by Doug Marshall, CCIM
Market Assessment
Published November 23, 2009

In my market assessment dated November 3, I identified seven things that need to occur before commercial real estate lending can return to some semblance of normality.

Some of these are obvious. Others are counter-intuitive. In order to recover:

  • The overall economy must improve
  • Commercial real estate fundamentals need to stabilize
  • Foreclosures need to occur so banks can cleanse their balance sheets of non-performing assets
  • Weaker banks need to fail
  • Lenders need to extend, amend, and pretend
  • Inflation needs to happen, and
  • A new version of the CMBS product needs to be created.

Over the past year, some of my readers have criticized my interpretations of what’s happened in the commercial real estate market as being far too pessimistic. Maybe they’re right. I don’t know, to be honest.

But to those who agree with this assessment I make this pledge: whenever I can find worthy commercial real estate news that will provide evidence of a thawing in the liquidity crisis or in the real estate market in general, I will bring it to my readers’ attention.

Such is the case in today’s market assessment.

Recently, the FDIC, the Federal Reserve, and the Office of Thrift Supervision have published new rules for modifying loans to creditworthy customers. This comes under the category of ‘kicking the can down the road.’

This is good news; not only good news but plain common sense, something that seems to be lacking these days. The fact remains that it is in the best interest of both groups – banks and investors – to avoid foreclosure by any means possible.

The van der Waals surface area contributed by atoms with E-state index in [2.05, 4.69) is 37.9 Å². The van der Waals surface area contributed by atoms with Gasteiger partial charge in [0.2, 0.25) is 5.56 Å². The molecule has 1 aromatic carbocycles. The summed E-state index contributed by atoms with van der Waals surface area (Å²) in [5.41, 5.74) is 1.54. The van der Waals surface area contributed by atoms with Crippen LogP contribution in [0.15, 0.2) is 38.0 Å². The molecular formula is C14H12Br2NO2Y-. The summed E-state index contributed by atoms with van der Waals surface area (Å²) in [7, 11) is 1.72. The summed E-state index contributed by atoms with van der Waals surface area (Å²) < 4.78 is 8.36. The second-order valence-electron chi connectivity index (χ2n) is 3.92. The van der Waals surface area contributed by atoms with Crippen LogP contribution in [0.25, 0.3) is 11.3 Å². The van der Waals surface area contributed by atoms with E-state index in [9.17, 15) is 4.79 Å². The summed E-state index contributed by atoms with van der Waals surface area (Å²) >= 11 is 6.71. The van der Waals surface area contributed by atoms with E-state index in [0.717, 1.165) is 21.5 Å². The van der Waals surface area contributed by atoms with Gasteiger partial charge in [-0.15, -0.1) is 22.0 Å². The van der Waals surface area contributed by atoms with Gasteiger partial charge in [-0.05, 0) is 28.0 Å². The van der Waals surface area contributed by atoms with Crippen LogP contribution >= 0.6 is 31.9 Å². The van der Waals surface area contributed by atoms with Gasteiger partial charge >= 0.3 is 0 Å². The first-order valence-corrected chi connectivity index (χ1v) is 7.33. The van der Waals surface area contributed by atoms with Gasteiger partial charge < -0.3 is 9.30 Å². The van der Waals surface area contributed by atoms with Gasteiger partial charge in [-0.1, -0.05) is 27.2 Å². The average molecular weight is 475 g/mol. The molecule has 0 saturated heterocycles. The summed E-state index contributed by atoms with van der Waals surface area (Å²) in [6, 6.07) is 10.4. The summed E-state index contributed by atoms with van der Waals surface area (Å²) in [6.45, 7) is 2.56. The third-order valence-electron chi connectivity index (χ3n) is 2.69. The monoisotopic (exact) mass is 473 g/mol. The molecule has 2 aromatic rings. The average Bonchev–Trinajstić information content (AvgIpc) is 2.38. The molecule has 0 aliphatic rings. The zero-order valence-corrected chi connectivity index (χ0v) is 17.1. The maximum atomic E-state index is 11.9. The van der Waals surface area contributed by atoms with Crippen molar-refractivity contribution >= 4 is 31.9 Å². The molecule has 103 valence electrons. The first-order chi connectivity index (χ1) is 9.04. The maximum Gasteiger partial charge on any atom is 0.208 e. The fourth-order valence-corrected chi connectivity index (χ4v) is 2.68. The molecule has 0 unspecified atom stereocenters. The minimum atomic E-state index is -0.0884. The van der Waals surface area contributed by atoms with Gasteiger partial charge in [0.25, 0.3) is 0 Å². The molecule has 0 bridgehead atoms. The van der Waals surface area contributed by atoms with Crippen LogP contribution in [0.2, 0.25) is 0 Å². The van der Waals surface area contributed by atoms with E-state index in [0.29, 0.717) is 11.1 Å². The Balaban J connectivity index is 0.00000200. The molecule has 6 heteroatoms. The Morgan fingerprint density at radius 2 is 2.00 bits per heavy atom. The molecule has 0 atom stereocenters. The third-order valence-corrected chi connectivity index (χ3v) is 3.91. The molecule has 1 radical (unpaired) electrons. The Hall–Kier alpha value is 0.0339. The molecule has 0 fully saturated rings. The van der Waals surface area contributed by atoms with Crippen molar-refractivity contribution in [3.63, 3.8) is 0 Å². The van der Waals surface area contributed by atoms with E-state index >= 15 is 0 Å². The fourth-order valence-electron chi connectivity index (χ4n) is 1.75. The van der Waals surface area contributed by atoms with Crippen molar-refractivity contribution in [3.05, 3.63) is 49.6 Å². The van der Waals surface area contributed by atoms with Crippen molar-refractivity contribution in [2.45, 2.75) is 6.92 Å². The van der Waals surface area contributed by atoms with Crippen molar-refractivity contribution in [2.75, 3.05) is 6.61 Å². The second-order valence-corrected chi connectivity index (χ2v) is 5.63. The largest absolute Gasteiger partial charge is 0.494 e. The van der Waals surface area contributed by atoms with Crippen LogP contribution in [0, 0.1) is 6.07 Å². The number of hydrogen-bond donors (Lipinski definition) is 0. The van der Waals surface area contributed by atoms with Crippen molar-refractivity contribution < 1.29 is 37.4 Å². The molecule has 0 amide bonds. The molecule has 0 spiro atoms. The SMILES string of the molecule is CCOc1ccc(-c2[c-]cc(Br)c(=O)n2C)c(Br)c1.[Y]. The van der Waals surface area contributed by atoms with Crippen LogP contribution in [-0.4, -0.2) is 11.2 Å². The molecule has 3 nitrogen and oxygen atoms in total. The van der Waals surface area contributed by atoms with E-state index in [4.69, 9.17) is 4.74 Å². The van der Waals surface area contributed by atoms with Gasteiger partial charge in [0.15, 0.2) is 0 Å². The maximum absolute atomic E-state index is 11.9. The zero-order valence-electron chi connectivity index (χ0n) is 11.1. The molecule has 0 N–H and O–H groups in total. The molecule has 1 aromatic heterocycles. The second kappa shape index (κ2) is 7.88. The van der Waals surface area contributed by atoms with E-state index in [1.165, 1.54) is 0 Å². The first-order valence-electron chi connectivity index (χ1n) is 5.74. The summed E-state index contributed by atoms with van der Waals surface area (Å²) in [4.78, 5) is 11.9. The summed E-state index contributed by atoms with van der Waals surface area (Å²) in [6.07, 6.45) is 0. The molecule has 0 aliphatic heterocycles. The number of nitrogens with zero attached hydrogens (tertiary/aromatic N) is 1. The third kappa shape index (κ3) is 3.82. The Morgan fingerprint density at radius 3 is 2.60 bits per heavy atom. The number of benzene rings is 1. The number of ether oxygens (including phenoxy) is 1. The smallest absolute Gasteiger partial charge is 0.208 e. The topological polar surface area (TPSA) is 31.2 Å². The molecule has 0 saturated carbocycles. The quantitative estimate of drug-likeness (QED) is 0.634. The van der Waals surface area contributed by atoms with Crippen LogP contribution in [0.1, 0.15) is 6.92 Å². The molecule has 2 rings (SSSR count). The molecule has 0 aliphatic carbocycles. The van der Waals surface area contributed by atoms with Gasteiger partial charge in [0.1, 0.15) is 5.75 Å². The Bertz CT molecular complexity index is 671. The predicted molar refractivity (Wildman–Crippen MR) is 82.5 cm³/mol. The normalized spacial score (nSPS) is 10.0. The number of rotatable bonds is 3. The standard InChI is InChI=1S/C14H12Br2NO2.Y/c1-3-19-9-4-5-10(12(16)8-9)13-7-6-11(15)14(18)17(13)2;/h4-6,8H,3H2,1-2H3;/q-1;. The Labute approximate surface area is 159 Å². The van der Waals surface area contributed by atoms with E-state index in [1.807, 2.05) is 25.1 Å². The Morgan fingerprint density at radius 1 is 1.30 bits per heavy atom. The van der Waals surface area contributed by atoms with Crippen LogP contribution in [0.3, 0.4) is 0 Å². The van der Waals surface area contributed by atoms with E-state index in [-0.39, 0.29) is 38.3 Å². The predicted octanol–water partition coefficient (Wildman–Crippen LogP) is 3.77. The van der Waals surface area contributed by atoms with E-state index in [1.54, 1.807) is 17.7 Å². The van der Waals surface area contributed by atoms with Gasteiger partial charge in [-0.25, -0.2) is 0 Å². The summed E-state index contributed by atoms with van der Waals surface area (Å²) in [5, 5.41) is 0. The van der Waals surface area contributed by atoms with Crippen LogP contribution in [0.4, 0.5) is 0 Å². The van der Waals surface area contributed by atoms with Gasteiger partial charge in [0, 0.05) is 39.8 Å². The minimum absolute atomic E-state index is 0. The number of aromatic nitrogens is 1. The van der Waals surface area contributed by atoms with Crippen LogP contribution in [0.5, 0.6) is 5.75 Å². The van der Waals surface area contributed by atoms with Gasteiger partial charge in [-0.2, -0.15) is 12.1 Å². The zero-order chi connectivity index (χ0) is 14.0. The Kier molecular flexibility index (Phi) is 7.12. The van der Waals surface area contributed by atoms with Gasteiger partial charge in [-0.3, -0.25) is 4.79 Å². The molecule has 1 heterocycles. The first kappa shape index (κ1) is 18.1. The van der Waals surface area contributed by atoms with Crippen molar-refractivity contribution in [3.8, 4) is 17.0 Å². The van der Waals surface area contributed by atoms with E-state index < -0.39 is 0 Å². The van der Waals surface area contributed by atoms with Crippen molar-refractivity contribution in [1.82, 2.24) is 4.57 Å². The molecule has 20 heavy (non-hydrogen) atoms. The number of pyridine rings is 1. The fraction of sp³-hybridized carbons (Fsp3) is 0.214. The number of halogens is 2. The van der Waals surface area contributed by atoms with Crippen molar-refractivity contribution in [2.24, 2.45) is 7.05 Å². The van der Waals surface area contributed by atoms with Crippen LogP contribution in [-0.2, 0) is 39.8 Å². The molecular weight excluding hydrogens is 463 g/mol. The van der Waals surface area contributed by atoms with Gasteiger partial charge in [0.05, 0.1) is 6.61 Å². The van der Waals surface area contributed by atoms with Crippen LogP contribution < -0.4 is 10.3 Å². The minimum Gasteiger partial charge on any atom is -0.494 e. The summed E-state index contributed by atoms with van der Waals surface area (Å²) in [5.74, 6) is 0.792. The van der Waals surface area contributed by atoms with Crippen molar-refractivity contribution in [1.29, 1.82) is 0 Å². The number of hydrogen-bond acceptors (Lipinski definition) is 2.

Regulators are recommending that loans be amended for investors who are on time with payments, even if the real estate isn’t performing as well as expected or desired.

The regulators have made it clear, in the new rules, that these kinds of loans by banks will not be classified as high risk.

While the new regulations require banks to be careful and conservative, to say the least, they also approve of the modification – through lower interest rates, extended loan terms, or a longer amortization – of properties currently held that would be foreclosed on otherwise.

It is to be hoped that a lot of banks will be able to extend these loans so that they outlast the current sour economy.

It’s going to be interesting to see which banks will be able to extend and modify loans for the sake of their customer base and for their own self preservation. The future of the real estate market will depend on it.

Let’s hope that the lending institutions come to see it that way, too.

New Rules For Modifying Commercial Property Loans, Seattle Daily Journal of Commerce, dated November 2 2009